Leslie Citrome, professor of psychiatry and behavioural sciences and Amy Weiss-Citrome from New York Medical College, analysed the latest clinical evidence on duloxetine, an antidepressant approved by the FDA for use in chronic musculoskeletal pain, including osteoarthritis.
"It is not uncommon to treat osteoarthritis with a combination of drugs that work in different ways," explained Citrome, the International Journal of Clinical Practice reported.
"Our review supports this approach and confirms that antidepressants are not just for depression and can play a key role in relieving this painful condition," Citrome adds, according to a university statement.
The authors looked at studies exploring the effects of duloxetine being used on its own or in combination with non-steroidal anti-inflammatory drugs (NSAIDs).
NSAIDs are used to treat inflammation, mild to moderate pain, and fever. Specific uses include the treatment of headaches, arthritis, sports injuries, and menstrual cramps.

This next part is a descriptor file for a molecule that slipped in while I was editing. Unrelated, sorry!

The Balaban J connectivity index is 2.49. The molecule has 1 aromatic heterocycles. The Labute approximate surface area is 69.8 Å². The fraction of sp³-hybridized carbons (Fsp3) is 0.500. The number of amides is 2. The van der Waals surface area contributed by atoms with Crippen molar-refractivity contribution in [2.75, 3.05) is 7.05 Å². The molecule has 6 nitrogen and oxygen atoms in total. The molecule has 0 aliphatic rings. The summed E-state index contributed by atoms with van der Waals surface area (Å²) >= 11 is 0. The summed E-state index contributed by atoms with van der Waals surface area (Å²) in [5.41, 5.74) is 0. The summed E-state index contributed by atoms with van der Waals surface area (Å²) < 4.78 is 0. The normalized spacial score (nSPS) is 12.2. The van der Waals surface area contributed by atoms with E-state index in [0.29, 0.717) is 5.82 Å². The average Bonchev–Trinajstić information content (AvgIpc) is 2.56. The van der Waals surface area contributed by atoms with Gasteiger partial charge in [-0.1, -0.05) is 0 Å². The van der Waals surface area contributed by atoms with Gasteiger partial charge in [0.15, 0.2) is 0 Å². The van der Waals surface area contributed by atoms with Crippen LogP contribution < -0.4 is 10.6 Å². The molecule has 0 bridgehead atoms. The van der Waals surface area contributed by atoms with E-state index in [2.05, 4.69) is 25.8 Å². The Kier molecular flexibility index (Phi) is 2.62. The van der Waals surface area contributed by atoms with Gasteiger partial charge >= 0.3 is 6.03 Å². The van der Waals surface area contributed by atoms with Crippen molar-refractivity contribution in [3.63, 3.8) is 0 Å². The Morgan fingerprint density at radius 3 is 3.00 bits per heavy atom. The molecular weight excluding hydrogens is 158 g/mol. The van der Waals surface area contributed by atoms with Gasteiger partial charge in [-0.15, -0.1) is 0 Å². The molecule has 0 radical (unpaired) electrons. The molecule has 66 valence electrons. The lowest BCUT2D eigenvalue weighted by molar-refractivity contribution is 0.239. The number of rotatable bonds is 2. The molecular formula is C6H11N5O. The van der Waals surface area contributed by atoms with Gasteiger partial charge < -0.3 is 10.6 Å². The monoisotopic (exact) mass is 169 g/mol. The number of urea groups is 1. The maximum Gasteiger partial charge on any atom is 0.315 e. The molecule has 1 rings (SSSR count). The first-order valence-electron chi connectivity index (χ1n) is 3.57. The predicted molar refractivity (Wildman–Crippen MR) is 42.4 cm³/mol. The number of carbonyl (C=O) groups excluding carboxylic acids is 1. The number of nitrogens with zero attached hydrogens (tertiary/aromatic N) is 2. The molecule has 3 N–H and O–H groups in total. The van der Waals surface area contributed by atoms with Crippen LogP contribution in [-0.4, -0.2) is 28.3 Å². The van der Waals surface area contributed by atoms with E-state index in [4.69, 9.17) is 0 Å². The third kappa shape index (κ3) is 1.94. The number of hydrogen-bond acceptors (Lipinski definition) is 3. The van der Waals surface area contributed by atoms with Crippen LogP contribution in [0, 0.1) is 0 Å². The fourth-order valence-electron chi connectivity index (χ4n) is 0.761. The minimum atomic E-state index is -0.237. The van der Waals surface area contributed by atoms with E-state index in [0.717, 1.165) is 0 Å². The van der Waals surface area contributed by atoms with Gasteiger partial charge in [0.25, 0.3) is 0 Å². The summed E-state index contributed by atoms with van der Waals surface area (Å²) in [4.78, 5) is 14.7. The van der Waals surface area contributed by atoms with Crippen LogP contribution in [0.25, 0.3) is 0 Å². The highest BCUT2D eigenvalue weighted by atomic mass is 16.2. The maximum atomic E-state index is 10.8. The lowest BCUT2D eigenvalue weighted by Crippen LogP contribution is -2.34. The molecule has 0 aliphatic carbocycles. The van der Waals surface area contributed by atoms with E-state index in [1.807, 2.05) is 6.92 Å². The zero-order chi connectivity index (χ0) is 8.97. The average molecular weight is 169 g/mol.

These included the two randomised double-blind, placebo controlled clinical trials that formed the basis of FDA approval for duloxetine for the treatment of chronic pain linked with osteoarthritis.
When the side-effects of the various drugs were taken into account, this showed that when duloxetine was used on its own for 13 weeks it provided a number of advantages over NSAIDs, which can lead to gastrointestinal bleeding, and opiates (pain killers) such as morphine, which can cause constipation.
The most common side effects of duloxetine - nausea, fatigue and constipation - were small when compared to the placebo. The studies used to gain FDA approval also showed that pain reduction using duloxetine on its own was not dependent on an improvement in depressive symptoms.